Another great place to go is the Tama Zoo. You can even ride in a truck surrounded by lions (of course, that is all up to the temperament of the lions), and the whole thing will set you back 5.00 US.

    For those of you coming over, have a great time!

    Takuin Minamoto


    Thanks, Takuin! Damn, I always make that “Sunkist” mistake 🙂

    Pura vida,


  13. This kind of post is why I read your blog, Tim. Keep it up.

    And you’re right:

    Super Urban Intelligent Card is so Japanese. So much so.

  14. Hi, I just came back from Japan actually.

    I have to chime in here with support that Japan is actually affordable these days. Also the lack of the ability to speak Japaneses is not so important these days. But give yourselves plenty of time to get around. If you get lost be brave and ask for help, most Japanese are very helpful. Just know the key words.

    I would suggest though you pay a little more for a better hotel, with good service. From there you can get great recommendations for good and cheap restaurants and directions to go where you need to go.

    Go by train for sure, it is cheaper than a cab.

    The Fish Market is a must go, but it is not quite clear, that tourists are NOT allowed into the fish auction that runs from 5-6am. Infact tourists are not allowed in most of the areas we see pictures of. So my advice is to get off at Tsukiji station, and sneak in the back way. Also prams are not allowed and the place is not child friendly at all. Needless to day, we learned the hard way, but got to see it all.

    My other pick is Akihabara, the electronics city. If you are a foreigner, shop at a large chain store to get duty free, ie a 5% discount. Also do shop in the small stores as they often have massive discounts of products up to 50% off for the older but still new products compared to western shops. Most Japanese electronics brands launch in Japan first before the rest of the world.

    Oh one more thing, bring cash and keep your coins so that you can buy drinks from vending machines all over the place. They are the cheapest way to go. They clock in anywhere from 100 to 150 yen for a bottle of coke or ice green tea.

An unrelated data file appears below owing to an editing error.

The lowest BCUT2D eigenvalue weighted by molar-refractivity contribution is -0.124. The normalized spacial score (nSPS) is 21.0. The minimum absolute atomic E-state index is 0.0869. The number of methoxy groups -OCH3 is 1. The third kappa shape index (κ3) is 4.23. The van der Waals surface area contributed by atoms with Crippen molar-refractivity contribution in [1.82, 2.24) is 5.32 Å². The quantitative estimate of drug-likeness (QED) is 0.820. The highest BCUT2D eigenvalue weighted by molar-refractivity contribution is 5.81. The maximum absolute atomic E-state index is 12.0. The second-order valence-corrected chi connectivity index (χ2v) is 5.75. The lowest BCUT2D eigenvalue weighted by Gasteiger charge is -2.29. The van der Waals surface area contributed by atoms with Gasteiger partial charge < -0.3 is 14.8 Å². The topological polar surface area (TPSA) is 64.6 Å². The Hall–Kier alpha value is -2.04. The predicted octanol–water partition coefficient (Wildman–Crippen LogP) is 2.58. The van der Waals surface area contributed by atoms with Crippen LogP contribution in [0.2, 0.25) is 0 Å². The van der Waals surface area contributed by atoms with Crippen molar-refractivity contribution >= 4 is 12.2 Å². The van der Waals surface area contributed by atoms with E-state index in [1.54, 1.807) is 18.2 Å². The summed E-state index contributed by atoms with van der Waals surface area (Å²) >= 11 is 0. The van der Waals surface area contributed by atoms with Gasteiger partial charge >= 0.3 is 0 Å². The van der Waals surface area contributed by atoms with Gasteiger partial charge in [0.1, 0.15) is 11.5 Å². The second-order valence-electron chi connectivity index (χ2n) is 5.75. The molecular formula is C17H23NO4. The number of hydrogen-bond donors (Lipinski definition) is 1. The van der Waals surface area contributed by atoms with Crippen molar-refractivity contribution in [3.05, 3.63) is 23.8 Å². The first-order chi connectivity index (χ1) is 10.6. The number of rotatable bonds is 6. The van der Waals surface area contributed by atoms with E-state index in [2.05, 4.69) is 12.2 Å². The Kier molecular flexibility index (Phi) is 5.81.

Good Luck and Enjoy!

  15. I’m planning a trip to the Kodokan, so I hope you mention it in your next entry.

    Training martial arts around the world has been one of my “things” since 19, where I went to train Muay Thai in Thailand. I’m 20 now and heading to Korea for TKD and Judo. The Kodokan is next.

  16. Great post. And if you want to go a little bit upscale, go out for a sushi lunch at one of the big department stores. You can usually get a really good sushi lunch for around $20-$25.

  17. Having done 2006 and 2007 in Europe in this past May in Japan, Tim is right on with everything he’s posted here. We had fantastic meals in Kyoto, in really nice restaurants, for less than back home in Seattle. The no tipping makes a big difference here.

    While in Kyoto we had breakfast every morning at Daily Yamazaki (a kind of 7-11) that baked fresh bread and pastries in the store each morning! If you grab a non-meat onigiri (musubi if you’re from Hawaii) you can pack it and have it as a mid-morning snack while you decide where to eat. You also will find many hole-in-the-wall udon, ramen, and yakitori joints that are awesome.

    Another must do is to bike it in places like Kyoto and Nara. We never felt we were in danger since you can ride on the sidewalks in Japan. It only cost us $5 to rent a bike in Nara for the whole day! Biking is a great way to see the temples and the little nooks and crannies because it’s so easy to just stop and get going again on a bike!

  18. @DT

    unless things have changed since i went to tsukiji last july, tourists are allowed in one specific (and marked, through i can’t remember if it was marked in english or in japanese) strip in the middle of the auction. tourists are specifically not allowed on the rest of the auction floor. there are also signs prohibiting flashes on camera, but most tourists didn’t notice/care. i felt sort of sorry for the workers that have to deal with the flashes all the time.

    also, the rest of the market is, well, a market. while not meant for tourists, i saw no notices forbidding them. i highly recommend a stroll through the market. the variety of sea critters for sale is astounding.

    one word of caution though: pay attention! there’s tons of workers on motorized carts zipping back and forth. don’t get in their way.

  19. Was in Tokyo a little over a year ago myself, and it was the best trip I’ve ever done. It is a city I could actually see myself living in.

    I can second the fact that Tokyo is not an expensive city to visit; the trains are excellent and inexpensive, food on the go is really cheap (just don’t eat on the run, I’ve heard it’s frowned upon). Most signage is in English and Japanese, and when buying things, pointing and body language go a long way, and many Japanese have a basic knowledge of English, so the language barrier is not as bad as you would expect. I just made sure I remembered a few of the basic phrases from my year of Japanese in college so I wouldn’t be the ugly American.